We must have the love to go for what we know is right, even if it means paying a price. We who love life must work with life for life, while celebrating the mystery that is life. In short, we must be actively engaged in making the world the best it can be, while loving it exactly as it is. We must have the courage to believe that the world we have dreamed will one day be made manifest and that what we do as individuals makes a difference. We must have the courage to reject the idea of settling for work that is destructive to human happiness, or even indifferent to it. We must have the patience to view the movement toward life’s work as a week, a month, a year, or even several years but something that takes a deep commitment and the patience to see it through.


If you would like to take this journey with us, The Flow Factory is offering the Zen and the Art of Making a Living Playshop every Wednesday from 5:30-6:30pm. The fee schedule for the playshop includes a Pay-How-You-Want platform so that you can choose to support The Flow Factory with $5, 1 time dollar through the Common Wealth Time Bank, or one item from our wishlist. The Flow Factory is located at 2035 Cornell Street and is open 24/7 by appointment only.

The Next Phase of The Flow Factory

After Vincent Dessberg asked me several times about talking about the vision that he had for 2035 Cornell Street, we finally sat down in December 2012 and I asked him about his mission, his vision, his values, and his goals and objectives so that we could formulate a reasonable action plan. As the first step on the action plan was to clean up the shop, the resulting document simmered for awhile. I was living in Bradenton at the time, but when the time came to vacate for new guests, I asked Vincent about staying on the property so that I could more readily address the action plan.

As with most visions, there was a vast expanse between what Vincent saw as his end result and what we were given to work with. Originally, or at least at the time of our initial meeting when Vincent’s interest was most piqued by the idea, the goal was to create a raw food café, drawing from the food grown on the rooftop vertical gardens, and building climbing walls inside and out. In order to build climbing walls, we needed space, and since the building was chock full of remnants from previous ideas that had piqued Vincent’s interest, we were going to have to do some creative repurposing.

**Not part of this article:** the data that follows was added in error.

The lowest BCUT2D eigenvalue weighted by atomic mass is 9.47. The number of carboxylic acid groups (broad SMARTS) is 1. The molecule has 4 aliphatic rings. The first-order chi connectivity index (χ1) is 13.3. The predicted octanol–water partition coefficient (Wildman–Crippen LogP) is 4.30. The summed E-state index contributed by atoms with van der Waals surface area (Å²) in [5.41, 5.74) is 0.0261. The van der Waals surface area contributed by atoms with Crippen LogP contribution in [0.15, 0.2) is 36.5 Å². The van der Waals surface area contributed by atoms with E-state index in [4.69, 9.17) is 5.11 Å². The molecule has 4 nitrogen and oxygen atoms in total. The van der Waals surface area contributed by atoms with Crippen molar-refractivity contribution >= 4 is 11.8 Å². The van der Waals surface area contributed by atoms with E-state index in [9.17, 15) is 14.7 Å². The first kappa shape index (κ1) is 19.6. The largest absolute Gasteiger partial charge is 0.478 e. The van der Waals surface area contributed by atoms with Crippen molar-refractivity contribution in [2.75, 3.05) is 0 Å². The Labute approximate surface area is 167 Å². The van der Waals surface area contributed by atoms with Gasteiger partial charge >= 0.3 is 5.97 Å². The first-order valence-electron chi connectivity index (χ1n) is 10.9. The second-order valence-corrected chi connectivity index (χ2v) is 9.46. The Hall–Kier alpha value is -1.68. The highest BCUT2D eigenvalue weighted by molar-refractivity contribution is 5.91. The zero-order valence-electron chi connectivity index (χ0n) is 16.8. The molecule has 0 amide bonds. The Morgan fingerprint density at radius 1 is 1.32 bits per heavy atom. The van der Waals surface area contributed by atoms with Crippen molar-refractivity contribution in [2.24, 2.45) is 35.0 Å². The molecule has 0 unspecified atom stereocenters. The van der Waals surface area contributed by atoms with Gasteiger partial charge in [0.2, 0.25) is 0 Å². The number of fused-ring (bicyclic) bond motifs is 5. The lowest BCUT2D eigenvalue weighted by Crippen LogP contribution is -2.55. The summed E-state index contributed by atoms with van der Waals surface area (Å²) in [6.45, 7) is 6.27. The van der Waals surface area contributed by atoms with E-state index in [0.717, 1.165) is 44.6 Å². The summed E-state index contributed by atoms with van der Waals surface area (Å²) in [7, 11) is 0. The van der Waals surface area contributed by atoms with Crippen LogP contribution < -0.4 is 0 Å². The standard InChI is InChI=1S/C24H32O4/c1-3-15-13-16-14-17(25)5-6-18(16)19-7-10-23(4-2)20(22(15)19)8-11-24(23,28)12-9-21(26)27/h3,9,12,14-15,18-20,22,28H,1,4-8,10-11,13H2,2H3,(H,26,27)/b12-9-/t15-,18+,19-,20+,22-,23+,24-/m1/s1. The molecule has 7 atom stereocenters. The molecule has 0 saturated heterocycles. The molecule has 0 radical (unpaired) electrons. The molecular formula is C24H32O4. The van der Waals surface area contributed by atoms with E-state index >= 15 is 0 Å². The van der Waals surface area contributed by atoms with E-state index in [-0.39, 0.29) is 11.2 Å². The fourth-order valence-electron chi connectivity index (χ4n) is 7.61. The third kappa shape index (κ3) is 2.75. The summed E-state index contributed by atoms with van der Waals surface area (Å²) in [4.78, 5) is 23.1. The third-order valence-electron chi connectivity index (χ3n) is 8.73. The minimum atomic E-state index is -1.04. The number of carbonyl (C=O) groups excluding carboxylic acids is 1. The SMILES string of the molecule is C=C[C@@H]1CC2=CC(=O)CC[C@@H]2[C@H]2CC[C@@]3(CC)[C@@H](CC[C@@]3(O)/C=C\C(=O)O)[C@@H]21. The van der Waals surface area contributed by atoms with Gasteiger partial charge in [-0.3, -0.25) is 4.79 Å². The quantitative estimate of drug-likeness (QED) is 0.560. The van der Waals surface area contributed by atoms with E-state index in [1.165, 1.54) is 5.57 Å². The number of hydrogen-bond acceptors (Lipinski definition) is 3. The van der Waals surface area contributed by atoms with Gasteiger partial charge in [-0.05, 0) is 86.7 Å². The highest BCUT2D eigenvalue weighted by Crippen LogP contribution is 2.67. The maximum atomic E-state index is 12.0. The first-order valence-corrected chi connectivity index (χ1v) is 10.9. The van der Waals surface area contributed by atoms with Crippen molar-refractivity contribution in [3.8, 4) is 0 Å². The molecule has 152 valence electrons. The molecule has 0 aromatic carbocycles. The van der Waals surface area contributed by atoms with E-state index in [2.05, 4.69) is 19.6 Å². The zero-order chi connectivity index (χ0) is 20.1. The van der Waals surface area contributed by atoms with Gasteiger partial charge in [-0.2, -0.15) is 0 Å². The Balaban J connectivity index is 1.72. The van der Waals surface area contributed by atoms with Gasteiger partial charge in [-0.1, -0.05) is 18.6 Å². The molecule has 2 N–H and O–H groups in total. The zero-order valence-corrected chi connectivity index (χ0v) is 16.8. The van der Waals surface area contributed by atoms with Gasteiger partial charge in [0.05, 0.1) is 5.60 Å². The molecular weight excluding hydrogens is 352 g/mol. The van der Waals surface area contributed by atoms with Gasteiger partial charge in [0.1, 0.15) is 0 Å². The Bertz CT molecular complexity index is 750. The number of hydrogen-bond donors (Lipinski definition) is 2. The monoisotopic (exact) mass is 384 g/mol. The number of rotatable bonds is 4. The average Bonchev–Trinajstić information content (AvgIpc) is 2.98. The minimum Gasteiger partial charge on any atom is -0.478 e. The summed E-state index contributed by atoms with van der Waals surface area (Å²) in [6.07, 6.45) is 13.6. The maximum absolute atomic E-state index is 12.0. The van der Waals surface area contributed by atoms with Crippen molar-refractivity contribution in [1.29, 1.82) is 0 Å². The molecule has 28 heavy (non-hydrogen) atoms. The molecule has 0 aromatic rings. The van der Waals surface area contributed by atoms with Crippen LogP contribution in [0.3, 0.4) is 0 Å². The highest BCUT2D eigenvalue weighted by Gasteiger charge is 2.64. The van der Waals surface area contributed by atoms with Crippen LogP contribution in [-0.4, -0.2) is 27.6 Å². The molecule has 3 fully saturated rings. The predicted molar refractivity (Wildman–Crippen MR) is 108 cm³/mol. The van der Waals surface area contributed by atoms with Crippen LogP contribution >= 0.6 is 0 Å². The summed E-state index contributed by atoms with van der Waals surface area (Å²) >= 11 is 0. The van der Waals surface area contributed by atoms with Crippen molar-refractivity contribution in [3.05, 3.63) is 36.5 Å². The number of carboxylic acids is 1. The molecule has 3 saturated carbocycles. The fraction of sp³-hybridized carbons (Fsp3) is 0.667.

rooftop_farmI’ve told Vincent before that I think he is a man ahead of his time. I have watched his endeavors unfold since we met several years go, with varying degrees of success, and I’ve seen his frustration grow as he struggles to engage people with his attempts at serial entrepreneurism. However, as with all of the failures I’ve manifested in my attempt to do new things, I can only hope that he has become wiser for the wear.

Nevertheless, the majority of Vincent’s initial attempts culminated in an industrial light warehouse, where I volunteered for the task of transitioning the space from a collection of shattered dreams to “a support structure for healthy living, community development, and creative expression, and as a catalyst for a more fruitful economy.” Although his experiments had not yet reached any level of economic fulfillment, I saw in all of them the possibility for a thriving business. My idea was to build on the resources that we had at our disposal, and start weaving them together, sort of seeing each project as a seed and the space as a garden, carefully cultivating each crop so that it would bear the most fruit. Since I, myself, am also transitioning into a life of using money again, this also gave me the opportunity to give more consideration to the streams of finance that could develop from these various projects.